RG: Our identity hasn’t changed; our goal hasn’t changed. We’ve had a few changes; Gordon [Hayward] left. George [Hill] left. We have some new point guards, new wings and new rookies so it’s going to be a different group, but the identity will stay the same. The identity doesn’t change. We’re going to continue to be one of the best teams defensively.
Were you frustrated with how Gordon’s free agency process played out, and did his decision surprise you?
RG: I’m over that already. It is what is. I’m focused on our team.
Digging into how Hayward can thrive in Boston -- It's been a steady build to NBA stardom for Gordon Hayward, but as he enters his eighth season, he's a legit standout player. The new season will mark his first in Boston and how he fits into the system coach Brad Stevens runs and fares alongside fellow All-Star Isaiah Thomas is anyone's guess. John Karalis of the Boston Globe has four ways Hayward can shine in his debut season as a Celtic:
1. As the pick and roll ball-handler
Among players with four or more opportunities per game as the pick and roll ball-handler, Hayward is 12th in the NBA in Effective Field Goal Percentage (a metric that adds weight for 3’s made), which higher than notable players such as Kawhi Leonard, Russell Westbrook, and DeMar DeRozan.
He’s 10th in the NBA in drawing fouls in those situations (on a par with Isaiah Thomas) and third-best at drawing and-1’s. All this while having the ninth lowest turnover frequency in those situations (11.5 percent. By contrast, James Harden has the worst at 21.1 percent).
In short, Gordon Hayward is among the league’s best at scoring off the pick and roll, whether by making shots or drawing fouls, all while barely turning it over. And the reason he’s dangerous is because he literally has any shot at his disposal.
2. As the primary ball-handler, facilitator, and iso-scorer
Brad Stevens will undoubtedly be a mad scientist at the beginning of the season. One option he has with Hayward is letting him bring the ball up the floor for stretches with both Thomas and Marcus Smart on the bench. If you want to see some positionless basketball, this is one place to find it.
Imagine a lineup of Hayward, Jaylen Brown, Jae Crowder, Marcus Morris, Al Horford. Hayward would be the primary ball-handler initiating the offense with at least three guys with proven ability from deep and a fourth, Brown, who shot 34% overall and 41% from the corners, which is good enough to command some respect.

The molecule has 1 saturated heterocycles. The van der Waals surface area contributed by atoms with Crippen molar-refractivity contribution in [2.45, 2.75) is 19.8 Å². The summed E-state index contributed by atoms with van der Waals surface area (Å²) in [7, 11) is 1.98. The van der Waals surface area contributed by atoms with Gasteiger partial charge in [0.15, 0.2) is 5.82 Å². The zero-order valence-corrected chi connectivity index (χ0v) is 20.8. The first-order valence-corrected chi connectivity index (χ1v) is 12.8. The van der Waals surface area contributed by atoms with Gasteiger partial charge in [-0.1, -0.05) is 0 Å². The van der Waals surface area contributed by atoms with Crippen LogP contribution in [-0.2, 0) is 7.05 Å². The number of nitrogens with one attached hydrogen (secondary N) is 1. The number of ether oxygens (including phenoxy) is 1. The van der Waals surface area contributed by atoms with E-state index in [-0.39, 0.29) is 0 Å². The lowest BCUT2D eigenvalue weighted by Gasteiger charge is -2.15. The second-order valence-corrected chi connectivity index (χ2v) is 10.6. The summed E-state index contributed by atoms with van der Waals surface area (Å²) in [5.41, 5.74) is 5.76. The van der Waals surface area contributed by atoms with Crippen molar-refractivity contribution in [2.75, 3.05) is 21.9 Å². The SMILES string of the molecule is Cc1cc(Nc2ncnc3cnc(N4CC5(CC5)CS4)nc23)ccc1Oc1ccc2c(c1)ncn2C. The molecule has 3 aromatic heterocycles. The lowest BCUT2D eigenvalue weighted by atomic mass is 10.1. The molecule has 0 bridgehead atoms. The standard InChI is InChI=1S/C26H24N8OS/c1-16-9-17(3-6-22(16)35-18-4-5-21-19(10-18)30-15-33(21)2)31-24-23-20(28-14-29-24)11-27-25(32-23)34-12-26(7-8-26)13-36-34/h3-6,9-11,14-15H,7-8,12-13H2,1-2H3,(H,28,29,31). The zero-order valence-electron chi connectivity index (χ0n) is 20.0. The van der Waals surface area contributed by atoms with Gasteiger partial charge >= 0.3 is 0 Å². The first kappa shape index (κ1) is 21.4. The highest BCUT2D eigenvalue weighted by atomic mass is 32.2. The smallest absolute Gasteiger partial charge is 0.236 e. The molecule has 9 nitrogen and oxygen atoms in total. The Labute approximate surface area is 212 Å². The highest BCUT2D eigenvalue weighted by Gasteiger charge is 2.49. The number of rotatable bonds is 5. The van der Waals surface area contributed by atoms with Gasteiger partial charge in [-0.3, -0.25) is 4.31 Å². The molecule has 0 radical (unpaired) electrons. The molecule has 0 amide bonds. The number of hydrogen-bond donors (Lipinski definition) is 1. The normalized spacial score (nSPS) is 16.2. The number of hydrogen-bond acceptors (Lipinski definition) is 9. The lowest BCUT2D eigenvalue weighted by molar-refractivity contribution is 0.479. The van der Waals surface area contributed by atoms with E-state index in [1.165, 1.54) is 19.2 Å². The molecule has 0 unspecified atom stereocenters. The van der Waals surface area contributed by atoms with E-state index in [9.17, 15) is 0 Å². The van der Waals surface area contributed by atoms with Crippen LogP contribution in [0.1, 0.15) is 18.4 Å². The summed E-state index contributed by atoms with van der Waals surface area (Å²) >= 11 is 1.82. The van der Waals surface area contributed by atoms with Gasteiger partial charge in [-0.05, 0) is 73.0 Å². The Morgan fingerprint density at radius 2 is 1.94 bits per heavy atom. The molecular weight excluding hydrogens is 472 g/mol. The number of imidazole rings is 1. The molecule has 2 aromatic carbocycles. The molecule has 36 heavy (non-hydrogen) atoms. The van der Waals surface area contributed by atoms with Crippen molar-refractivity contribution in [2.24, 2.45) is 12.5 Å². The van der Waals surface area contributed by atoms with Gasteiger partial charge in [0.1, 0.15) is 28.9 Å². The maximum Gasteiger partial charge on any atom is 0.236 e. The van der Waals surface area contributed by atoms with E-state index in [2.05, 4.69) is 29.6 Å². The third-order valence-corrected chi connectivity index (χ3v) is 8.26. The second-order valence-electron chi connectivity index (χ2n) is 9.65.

3. In the post
For now, a versatile guy like Hayward can be deployed almost everywhere, and the Celtics will go hunting for mismatches in their offensive sets. In Utah, Hayward has shown the ability to immediately recognize when a smaller guard has switched onto him and dive into the post.
He didn’t spent much time in the post (only 3.1 percent of his offense came from there), but he was fouled at a higher rate than fellow wings Kevin Durant, Jimmy Butler, and Giannis Antetokounmpo. He scored 43.5 percent of the time he got the ball there, which is a tiny bit more often than Russell Westbrook or James Harden did in those situations. Granted, none of them made a living down there, but Hayward is effective enough that it can be an occasional weapon for the Celtics.
No one is going to spend time next July creating a highlight video of Hayward’s post exploits, but he’ll be in there enough to make little things happen; a couple of fouls that send him to the line and put teams in the bonus sooner, assists out of the post when teams feel the need to double, a bucket or two if no one comes to help.
4. As a spot-up shooter
Hayward is a career 37 percent 3-point shooter but he shot 40% from deep last season. A big chunk of his offense has come from catch-and-shoot situations, especially from beyond the arc. He took 3.4 catch-and-shoot 3’s per game last season and hit nearly 39 percent of them.
This is just the beginning. There are a million ways to use a guy as versatile as Hayward. The Celtics could use him as a screener in the pick and roll with Isaiah Thomas and then really force defenses to make decision. Hayward is also a very good cutter, so you’ll see him slashing behind Al Horford post ups for easy buckets fairly often.
If you haven’t watched Hayward, prepare yourself for a pleasant surprise. He can score from anywhere on the floor and in all sorts of ways. These four might be the ways you see most, but watch closely and you’ll see a lot of fun things in the Celtics offense this season.